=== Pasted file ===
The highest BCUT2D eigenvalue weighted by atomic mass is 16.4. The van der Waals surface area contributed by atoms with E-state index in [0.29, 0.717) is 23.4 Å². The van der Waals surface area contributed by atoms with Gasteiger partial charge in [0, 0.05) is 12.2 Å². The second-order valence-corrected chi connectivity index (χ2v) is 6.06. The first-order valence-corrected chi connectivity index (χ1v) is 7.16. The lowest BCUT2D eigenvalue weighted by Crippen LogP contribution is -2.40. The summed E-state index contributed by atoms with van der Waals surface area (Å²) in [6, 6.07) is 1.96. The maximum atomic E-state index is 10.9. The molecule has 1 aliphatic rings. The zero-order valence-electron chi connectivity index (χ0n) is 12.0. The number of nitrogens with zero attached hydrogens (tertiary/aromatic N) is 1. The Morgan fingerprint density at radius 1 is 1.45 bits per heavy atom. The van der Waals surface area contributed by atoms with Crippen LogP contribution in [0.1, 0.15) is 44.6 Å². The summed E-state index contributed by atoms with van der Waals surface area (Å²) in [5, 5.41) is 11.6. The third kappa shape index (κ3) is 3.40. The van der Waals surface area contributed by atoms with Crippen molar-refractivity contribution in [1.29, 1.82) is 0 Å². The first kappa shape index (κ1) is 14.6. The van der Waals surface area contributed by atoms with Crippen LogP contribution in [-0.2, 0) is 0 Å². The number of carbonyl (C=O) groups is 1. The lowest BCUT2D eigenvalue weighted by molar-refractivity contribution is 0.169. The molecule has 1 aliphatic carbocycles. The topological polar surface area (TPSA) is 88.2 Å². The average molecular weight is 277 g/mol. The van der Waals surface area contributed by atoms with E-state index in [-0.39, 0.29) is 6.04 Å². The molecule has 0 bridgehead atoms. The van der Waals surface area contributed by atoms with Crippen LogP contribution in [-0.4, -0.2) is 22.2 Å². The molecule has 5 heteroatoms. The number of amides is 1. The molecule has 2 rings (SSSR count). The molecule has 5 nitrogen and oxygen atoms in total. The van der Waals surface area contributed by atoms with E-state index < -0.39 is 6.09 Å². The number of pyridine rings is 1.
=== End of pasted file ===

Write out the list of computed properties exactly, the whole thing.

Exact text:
The highest BCUT2D eigenvalue weighted by atomic mass is 16.4. The van der Waals surface area contributed by atoms with E-state index in [0.29, 0.717) is 23.4 Å². The van der Waals surface area contributed by atoms with Gasteiger partial charge in [0, 0.05) is 12.2 Å². The second-order valence-corrected chi connectivity index (χ2v) is 6.06. The first-order valence-corrected chi connectivity index (χ1v) is 7.16. The lowest BCUT2D eigenvalue weighted by Crippen LogP contribution is -2.40. The summed E-state index contributed by atoms with van der Waals surface area (Å²) in [6, 6.07) is 1.96. The maximum atomic E-state index is 10.9. The molecule has 1 aliphatic rings. The zero-order valence-electron chi connectivity index (χ0n) is 12.0. The number of nitrogens with zero attached hydrogens (tertiary/aromatic N) is 1. The Morgan fingerprint density at radius 1 is 1.45 bits per heavy atom. The van der Waals surface area contributed by atoms with Crippen LogP contribution in [0.1, 0.15) is 44.6 Å². The summed E-state index contributed by atoms with van der Waals surface area (Å²) in [5, 5.41) is 11.6. The third kappa shape index (κ3) is 3.40. The van der Waals surface area contributed by atoms with Crippen molar-refractivity contribution in [1.29, 1.82) is 0 Å². The first kappa shape index (κ1) is 14.6. The van der Waals surface area contributed by atoms with Crippen LogP contribution in [-0.2, 0) is 0 Å². The number of carbonyl (C=O) groups is 1. The lowest BCUT2D eigenvalue weighted by molar-refractivity contribution is 0.169. The molecule has 1 aliphatic carbocycles. The topological polar surface area (TPSA) is 88.2 Å². The average molecular weight is 277 g/mol. The van der Waals surface area contributed by atoms with E-state index in [-0.39, 0.29) is 6.04 Å². The molecule has 0 bridgehead atoms. The van der Waals surface area contributed by atoms with Crippen LogP contribution in [-0.4, -0.2) is 22.2 Å². The molecule has 5 heteroatoms. The number of amides is 1. The molecule has 2 rings (SSSR count). The molecule has 5 nitrogen and oxygen atoms in total. The van der Waals surface area contributed by atoms with E-state index < -0.39 is 6.09 Å². The number of pyridine rings is 1.